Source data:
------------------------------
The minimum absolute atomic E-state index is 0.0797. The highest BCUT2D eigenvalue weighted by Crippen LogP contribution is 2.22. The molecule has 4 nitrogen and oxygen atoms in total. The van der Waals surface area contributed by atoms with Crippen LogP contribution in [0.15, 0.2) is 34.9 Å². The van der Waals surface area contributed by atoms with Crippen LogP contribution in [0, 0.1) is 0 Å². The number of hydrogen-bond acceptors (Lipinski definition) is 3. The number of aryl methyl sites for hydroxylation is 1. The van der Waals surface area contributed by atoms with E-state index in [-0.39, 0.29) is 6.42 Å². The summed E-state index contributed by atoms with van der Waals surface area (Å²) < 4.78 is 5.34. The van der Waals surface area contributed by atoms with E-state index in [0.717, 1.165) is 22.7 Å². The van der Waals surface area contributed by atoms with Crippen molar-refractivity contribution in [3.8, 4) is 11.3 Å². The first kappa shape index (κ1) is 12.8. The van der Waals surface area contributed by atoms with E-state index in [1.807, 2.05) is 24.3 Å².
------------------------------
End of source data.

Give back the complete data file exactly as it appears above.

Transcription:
The minimum absolute atomic E-state index is 0.0797. The highest BCUT2D eigenvalue weighted by Crippen LogP contribution is 2.22. The molecule has 4 nitrogen and oxygen atoms in total. The van der Waals surface area contributed by atoms with Crippen LogP contribution in [0.15, 0.2) is 34.9 Å². The van der Waals surface area contributed by atoms with Crippen LogP contribution in [0, 0.1) is 0 Å². The number of hydrogen-bond acceptors (Lipinski definition) is 3. The number of aryl methyl sites for hydroxylation is 1. The van der Waals surface area contributed by atoms with E-state index in [-0.39, 0.29) is 6.42 Å². The summed E-state index contributed by atoms with van der Waals surface area (Å²) < 4.78 is 5.34. The van der Waals surface area contributed by atoms with E-state index in [0.717, 1.165) is 22.7 Å². The van der Waals surface area contributed by atoms with Crippen molar-refractivity contribution in [3.8, 4) is 11.3 Å². The first kappa shape index (κ1) is 12.8. The van der Waals surface area contributed by atoms with E-state index in [1.807, 2.05) is 24.3 Å².